[Quick Summary: A man wins a slogan competition, which causes misunderstandings and havoc.]
Bad news: This is not my favorite Sturges script.
Good news: Sturges does write better ironic hijinks than most.
ex. The protagonist gets a telegram at work announcing that he's won a $25,000 coffee slogan competition.
He calls his mother and promises the world. [Ups the personal ante.]
The whole office cheers the good news. [Ups the professional ante.]
His co-workers Tom, Dick, and Harry laugh because they have faked the telegram. [Ups tension.]
The boss comes in to scold. [Uh-oh.]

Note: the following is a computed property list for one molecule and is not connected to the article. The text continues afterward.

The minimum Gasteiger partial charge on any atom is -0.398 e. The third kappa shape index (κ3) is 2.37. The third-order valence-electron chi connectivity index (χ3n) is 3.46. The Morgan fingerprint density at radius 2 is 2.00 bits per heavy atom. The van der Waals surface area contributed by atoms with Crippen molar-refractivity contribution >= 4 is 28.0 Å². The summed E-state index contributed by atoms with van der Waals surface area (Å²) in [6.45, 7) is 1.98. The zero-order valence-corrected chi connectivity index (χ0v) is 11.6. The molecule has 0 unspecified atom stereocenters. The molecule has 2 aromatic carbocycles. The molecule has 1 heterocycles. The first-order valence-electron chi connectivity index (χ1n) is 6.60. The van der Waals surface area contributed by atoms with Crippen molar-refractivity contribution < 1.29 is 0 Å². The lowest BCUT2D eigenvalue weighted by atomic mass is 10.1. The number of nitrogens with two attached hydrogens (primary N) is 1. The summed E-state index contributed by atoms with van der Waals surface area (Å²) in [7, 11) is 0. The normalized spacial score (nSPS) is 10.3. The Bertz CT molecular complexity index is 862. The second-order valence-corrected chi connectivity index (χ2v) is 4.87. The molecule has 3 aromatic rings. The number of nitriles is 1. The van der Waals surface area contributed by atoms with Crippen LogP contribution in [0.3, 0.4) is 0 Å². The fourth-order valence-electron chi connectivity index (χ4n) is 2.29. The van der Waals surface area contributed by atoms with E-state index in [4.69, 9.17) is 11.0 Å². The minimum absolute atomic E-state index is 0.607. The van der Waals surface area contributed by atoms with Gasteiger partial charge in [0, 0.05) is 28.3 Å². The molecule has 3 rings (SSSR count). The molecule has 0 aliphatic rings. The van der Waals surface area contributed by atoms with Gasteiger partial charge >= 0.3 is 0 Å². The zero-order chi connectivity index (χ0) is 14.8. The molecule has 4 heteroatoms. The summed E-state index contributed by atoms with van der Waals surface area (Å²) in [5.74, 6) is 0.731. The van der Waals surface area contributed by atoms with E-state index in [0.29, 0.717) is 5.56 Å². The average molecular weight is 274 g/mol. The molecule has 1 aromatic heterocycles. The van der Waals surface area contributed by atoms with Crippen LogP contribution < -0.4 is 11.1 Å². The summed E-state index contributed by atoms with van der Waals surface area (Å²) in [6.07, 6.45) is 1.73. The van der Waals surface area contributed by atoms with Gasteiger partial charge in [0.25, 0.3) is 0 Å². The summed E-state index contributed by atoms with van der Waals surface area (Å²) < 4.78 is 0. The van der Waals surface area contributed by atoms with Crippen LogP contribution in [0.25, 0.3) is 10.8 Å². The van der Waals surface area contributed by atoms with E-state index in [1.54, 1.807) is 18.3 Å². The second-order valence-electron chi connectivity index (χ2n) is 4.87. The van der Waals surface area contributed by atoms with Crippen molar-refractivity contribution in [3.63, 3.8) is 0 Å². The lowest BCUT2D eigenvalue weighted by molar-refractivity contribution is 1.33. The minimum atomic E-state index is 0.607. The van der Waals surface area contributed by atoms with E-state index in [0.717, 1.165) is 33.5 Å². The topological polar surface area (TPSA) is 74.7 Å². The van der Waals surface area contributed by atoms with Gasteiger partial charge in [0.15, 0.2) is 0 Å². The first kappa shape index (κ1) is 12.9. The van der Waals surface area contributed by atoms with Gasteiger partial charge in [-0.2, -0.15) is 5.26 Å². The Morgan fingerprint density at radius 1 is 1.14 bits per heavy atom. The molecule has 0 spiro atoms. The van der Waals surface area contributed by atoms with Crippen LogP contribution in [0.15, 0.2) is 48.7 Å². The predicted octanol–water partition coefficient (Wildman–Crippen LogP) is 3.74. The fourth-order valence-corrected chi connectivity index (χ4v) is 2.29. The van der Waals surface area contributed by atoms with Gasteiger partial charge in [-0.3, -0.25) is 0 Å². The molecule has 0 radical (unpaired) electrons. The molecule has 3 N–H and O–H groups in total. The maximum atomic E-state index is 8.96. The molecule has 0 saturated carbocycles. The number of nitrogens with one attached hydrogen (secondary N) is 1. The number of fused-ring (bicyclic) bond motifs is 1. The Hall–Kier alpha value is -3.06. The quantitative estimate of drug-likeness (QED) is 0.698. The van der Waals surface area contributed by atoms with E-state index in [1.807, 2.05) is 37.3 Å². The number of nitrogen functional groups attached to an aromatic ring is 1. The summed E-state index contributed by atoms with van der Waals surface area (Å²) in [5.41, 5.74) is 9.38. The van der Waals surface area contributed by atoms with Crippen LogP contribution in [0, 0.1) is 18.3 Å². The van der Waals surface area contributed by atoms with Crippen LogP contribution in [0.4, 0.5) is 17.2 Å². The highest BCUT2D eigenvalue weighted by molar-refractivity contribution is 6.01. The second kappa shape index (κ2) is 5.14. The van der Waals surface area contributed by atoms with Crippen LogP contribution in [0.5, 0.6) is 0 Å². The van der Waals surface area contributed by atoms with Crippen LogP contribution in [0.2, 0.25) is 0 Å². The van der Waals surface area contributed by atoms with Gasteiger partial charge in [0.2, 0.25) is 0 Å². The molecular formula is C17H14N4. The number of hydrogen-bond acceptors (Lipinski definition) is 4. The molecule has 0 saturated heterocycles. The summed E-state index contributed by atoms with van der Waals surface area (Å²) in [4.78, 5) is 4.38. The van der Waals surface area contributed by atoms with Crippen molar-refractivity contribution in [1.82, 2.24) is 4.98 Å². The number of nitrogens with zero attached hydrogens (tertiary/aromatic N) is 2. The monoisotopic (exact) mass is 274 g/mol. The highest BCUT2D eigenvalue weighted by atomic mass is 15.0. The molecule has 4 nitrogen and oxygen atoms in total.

Tom, Dick, and Harry sweat as they see their joke go out of control.. [What will happen?]
The boss is so impressed by the win that he offers protagonist a bigger job. [More tension.]
Tom, Dick, and Harry try to confess, and are unable to. [Cliffhanger]
WHAT I'VE LEARNED: You can see how Sturges is in control.
The hijinks serve his irony (rather than hey-what-story-can-we-fit-around-this-joke).
Christmas in July (1940)
by Preston Sturges